Viola, the basis for New Sins for Old Scores. Add a local Virginia detective who stumbled onto the caper, a couple murders, a heroic Arab girl, and a dead OSS operative and you’ve got a story.

This plot proves that history repeated itself quite nicely. In my story, Trick McCall discovered an illegal operation in 1944 to smuggle wealthy German’s out of Europe to the States for profit. He was killed for it. In 2011, Jax stumbles on another human trafficking ring and he was nearly killed for it. Together, they must find those responsible and prove that Captain Trick McCall was not a double agent for the Nazi’s and that Jax is not a cold-blooded killer.

So for New Sins for Old Scores, the story is based on facts—perhaps tainted with real sins too—with the US’s bringing Nazi scientists to the US and turning a blind eye to their misdeeds and complicity in war crimes. Along the way, good men and women died for those sins. New Sins for Old Scores shows that while time may go by and war becomes more and more sophisticated, evil keeps pace, and ultimately, it’s the basic failures of men who commit the worst sins. For Richard Jax and Capt. Trick McCall, those old scores surface again but with new sins. And if not for the repeating history, they would never learn the truth.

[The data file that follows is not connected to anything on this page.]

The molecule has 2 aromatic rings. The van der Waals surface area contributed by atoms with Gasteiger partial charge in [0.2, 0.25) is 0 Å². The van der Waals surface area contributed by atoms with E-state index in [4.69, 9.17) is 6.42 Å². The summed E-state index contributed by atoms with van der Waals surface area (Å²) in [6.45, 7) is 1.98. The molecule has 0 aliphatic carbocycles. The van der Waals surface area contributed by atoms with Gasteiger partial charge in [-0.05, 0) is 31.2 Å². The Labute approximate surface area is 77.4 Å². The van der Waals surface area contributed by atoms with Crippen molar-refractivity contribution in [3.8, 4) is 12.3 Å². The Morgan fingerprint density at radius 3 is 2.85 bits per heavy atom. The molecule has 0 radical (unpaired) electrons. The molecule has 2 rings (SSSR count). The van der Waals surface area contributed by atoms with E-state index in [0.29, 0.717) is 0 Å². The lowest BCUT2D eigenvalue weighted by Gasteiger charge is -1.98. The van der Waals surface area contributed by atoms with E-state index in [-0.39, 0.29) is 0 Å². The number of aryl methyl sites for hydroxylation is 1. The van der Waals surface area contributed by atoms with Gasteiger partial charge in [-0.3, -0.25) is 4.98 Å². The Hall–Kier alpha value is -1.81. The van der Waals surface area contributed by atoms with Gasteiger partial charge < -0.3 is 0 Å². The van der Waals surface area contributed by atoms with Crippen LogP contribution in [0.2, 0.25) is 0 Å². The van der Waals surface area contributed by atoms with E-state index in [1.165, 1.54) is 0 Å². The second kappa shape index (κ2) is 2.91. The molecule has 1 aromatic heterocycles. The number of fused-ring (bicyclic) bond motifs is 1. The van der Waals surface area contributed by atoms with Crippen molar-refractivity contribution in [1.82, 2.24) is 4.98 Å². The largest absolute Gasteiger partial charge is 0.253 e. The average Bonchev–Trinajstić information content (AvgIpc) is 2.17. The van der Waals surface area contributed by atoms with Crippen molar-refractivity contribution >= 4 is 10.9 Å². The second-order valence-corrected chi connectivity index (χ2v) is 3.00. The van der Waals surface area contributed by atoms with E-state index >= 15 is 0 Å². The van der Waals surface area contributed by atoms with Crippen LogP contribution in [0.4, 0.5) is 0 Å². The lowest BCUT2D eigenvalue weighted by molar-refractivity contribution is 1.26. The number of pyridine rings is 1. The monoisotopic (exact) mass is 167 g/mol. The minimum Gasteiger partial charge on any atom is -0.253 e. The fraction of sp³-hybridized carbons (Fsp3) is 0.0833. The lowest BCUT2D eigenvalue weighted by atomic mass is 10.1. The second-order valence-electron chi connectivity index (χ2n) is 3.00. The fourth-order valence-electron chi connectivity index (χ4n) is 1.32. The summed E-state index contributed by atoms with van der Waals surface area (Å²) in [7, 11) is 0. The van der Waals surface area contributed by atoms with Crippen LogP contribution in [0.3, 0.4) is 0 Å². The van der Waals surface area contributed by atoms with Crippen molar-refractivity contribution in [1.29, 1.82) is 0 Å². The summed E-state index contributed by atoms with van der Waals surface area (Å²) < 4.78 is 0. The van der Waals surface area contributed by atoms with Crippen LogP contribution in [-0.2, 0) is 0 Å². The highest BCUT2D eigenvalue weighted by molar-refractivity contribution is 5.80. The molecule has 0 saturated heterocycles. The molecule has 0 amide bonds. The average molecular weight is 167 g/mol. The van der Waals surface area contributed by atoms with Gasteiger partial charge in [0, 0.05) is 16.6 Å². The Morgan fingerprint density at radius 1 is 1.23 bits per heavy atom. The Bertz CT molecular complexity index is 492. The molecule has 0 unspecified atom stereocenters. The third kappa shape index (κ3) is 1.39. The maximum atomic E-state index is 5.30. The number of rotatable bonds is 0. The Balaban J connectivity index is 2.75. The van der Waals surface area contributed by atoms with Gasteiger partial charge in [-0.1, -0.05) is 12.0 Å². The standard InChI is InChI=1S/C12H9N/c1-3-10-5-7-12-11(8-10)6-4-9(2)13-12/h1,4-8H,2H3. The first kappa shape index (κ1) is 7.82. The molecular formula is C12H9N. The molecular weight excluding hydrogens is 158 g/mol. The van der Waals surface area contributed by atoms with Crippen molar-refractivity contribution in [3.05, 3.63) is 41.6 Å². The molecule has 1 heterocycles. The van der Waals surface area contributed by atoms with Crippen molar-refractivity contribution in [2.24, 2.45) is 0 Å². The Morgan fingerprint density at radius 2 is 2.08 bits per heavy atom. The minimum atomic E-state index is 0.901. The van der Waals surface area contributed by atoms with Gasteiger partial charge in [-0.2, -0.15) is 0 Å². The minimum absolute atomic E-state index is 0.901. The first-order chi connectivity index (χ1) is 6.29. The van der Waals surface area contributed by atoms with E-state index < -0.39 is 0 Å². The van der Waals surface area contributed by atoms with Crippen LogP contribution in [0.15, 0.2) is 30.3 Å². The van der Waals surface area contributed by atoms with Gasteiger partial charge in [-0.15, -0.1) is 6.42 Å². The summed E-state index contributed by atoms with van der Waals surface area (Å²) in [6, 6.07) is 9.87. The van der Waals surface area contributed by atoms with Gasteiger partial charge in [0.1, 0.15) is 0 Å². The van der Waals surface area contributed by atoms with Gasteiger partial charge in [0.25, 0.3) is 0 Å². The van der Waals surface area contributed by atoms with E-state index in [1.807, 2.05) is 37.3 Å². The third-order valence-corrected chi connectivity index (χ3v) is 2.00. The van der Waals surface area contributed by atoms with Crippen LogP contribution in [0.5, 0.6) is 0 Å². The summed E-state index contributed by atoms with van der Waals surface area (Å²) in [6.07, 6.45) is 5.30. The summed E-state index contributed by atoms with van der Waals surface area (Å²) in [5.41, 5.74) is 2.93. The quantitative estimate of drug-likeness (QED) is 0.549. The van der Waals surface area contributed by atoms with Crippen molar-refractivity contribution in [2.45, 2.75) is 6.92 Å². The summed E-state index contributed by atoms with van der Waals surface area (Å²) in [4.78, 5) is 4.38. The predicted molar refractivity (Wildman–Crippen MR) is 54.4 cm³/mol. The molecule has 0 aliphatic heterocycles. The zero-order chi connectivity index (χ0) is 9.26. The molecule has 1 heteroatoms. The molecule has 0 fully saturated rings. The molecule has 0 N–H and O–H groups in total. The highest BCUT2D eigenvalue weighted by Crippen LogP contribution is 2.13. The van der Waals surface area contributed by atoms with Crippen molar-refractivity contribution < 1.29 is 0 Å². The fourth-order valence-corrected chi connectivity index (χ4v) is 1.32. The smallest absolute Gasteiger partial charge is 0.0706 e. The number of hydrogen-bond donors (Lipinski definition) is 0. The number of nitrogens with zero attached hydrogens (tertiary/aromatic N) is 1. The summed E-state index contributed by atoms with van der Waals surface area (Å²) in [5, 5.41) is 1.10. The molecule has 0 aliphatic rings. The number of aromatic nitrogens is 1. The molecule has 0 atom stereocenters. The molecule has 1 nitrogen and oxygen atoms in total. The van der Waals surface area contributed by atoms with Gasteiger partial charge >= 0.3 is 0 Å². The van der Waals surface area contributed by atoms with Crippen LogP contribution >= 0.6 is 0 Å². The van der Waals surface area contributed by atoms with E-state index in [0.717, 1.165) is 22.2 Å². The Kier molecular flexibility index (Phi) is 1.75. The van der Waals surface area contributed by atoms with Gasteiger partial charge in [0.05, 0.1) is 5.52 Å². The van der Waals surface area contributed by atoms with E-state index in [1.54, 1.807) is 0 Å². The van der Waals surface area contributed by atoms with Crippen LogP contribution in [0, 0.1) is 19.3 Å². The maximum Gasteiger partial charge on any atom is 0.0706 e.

For more on New Sins for Old Scores or my other paranormal mysteries, check out my world at www.tjoconnor.com.


My Thoughts

Tj O’Connor is an author of paranormal mysteries that I always look forward to reading. New Sins for Old Scores was no exception. I have enjoyed his earlier mysteries and this one was a lot of fun, as well. Jax nearly dies after being shot, and that’s not the worst of it…he’s suspected of killing his partner. Good thing he has a ghost from the ’40s to help him figure out who really killed Leo. And he can help his ghost find out who killed him as well.

This was a fun mystery that had me quickly flipping the pages. The plot kept my attention and the characters were well-developed. With a great mystery that had me guessing, I didn’t want the story to end.


Giveaway